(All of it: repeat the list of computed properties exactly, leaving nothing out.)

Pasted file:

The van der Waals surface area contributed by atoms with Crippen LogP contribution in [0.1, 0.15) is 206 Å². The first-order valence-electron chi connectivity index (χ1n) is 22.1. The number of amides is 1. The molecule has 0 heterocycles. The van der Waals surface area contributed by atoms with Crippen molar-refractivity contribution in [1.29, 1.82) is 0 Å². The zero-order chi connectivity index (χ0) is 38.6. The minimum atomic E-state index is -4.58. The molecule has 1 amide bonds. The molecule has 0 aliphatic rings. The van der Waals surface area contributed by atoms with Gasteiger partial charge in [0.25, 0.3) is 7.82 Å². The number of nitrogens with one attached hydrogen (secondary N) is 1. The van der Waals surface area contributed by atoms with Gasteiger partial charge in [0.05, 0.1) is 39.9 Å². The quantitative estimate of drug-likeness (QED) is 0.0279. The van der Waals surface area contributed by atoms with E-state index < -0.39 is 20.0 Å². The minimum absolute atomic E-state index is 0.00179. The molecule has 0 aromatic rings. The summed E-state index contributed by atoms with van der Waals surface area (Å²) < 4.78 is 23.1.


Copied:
The van der Waals surface area contributed by atoms with Crippen LogP contribution in [0.1, 0.15) is 206 Å². The first-order valence-electron chi connectivity index (χ1n) is 22.1. The number of amides is 1. The molecule has 0 heterocycles. The van der Waals surface area contributed by atoms with Crippen molar-refractivity contribution in [1.29, 1.82) is 0 Å². The zero-order chi connectivity index (χ0) is 38.6. The minimum atomic E-state index is -4.58. The molecule has 1 amide bonds. The molecule has 0 aliphatic rings. The van der Waals surface area contributed by atoms with Gasteiger partial charge in [0.25, 0.3) is 7.82 Å². The number of nitrogens with one attached hydrogen (secondary N) is 1. The van der Waals surface area contributed by atoms with Gasteiger partial charge in [0.05, 0.1) is 39.9 Å². The quantitative estimate of drug-likeness (QED) is 0.0279. The van der Waals surface area contributed by atoms with E-state index < -0.39 is 20.0 Å². The minimum absolute atomic E-state index is 0.00179. The molecule has 0 aromatic rings. The summed E-state index contributed by atoms with van der Waals surface area (Å²) < 4.78 is 23.1.